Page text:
Emvolon Raises $1.5 Million Seed Funding to Evolve Distributed Chemical Production
Emvolon, a technology company developing a platform for distributed chemical production from resources that otherwise would be wasted, today announced a $1.5 million seed investment led by The Engine. The capital raised will fund building out the Emvolon team and creating a dedicated laboratory space for development of Emvolon's platform that converts the wasted natural gas at flare sites into usable chemicals like methanol for use in a broad array of industrial applications or as a fuel.
Flaring is the wasteful practice of burning natural gas, produced from oil wells that can not be economically taken to market. An estimated 150 billion cubic meters per year is flared into the air, equivalent to 275 million metric tons of CO2. Emvolon's platform can negate 90% of the CO2 emissions that natural gas flares emit every year, and sell valuable products into large global chemicals markets.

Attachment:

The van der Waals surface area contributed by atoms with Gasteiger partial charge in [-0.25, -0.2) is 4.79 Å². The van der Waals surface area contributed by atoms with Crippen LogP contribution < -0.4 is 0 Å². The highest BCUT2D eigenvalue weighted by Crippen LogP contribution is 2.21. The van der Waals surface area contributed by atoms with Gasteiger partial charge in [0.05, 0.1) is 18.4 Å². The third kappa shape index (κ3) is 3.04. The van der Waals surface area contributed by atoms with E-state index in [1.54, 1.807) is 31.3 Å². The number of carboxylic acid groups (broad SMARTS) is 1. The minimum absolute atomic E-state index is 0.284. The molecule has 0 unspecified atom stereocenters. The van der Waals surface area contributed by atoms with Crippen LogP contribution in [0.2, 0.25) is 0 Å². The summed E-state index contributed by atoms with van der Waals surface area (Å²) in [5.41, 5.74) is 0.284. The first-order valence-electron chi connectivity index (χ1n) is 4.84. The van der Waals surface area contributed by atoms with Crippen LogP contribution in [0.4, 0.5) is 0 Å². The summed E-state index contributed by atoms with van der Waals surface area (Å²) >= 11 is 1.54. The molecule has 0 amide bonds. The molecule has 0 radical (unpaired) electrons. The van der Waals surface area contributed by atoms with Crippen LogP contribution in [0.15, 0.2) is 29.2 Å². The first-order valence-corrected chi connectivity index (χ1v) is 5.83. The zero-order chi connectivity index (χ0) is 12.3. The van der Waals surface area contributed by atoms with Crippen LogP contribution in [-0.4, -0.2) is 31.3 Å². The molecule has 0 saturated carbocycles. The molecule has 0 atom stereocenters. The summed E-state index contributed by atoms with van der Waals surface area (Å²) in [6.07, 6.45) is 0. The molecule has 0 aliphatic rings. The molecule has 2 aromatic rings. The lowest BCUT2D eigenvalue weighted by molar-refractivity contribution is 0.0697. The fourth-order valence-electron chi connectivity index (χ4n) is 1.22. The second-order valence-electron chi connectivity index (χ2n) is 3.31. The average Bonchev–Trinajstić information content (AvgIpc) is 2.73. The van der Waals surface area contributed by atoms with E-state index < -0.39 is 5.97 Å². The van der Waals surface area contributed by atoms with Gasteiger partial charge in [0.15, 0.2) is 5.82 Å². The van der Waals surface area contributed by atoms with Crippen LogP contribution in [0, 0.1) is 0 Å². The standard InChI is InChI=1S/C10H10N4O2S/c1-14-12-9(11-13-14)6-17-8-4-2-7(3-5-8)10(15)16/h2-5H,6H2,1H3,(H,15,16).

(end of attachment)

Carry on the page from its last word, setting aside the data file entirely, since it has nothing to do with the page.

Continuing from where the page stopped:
"This wasted gas is a stranded resource," said Emmanuel Kasseris, Emvolon's co-founder and CEO. "At Emvolon we are reimagining mass-produced automotive internal combustion engines as miniature chemical processing plants that can efficiently and effectively provide communities the raw materials they need, without building massive refineries and chemical plants. The process enables eonomically attractive small plants by exchanging economies of mass production for economies of scale."
Emmanuel Kasseris and Leslie Bromberg, founders of Emvolon, are pioneering a device built using inexpensive and ubiquitous components from established supply chains for the automotive industry to do such conversion at the site of the flares. The same device can be used to convert other stranded resources like biomass, which would otherwise rot in fields or forests, or biogas into a variety of useful chemicals. It can also be applied to distributed ammonia manufacturing, providing chemical energy storage for communities without reliable grid connections.
"Emmanuel and Leslie enable us to imagine a world with a much more efficient utilization of natural resources," said Michael Kearney, Principal of The Engine. "Emvolon promises a future with a much smaller carbon footprint for our most difficult to decarbonize sectors while simultaneously enabling cost-effective, on-demand and distributed chemical production."
Launched out of MIT (News - Alert), the company plans to use the capital to expand its engineering and business development staff. The team expansion will help continue to scale Emvolon's technology as a key enabler of a low-carbon future.
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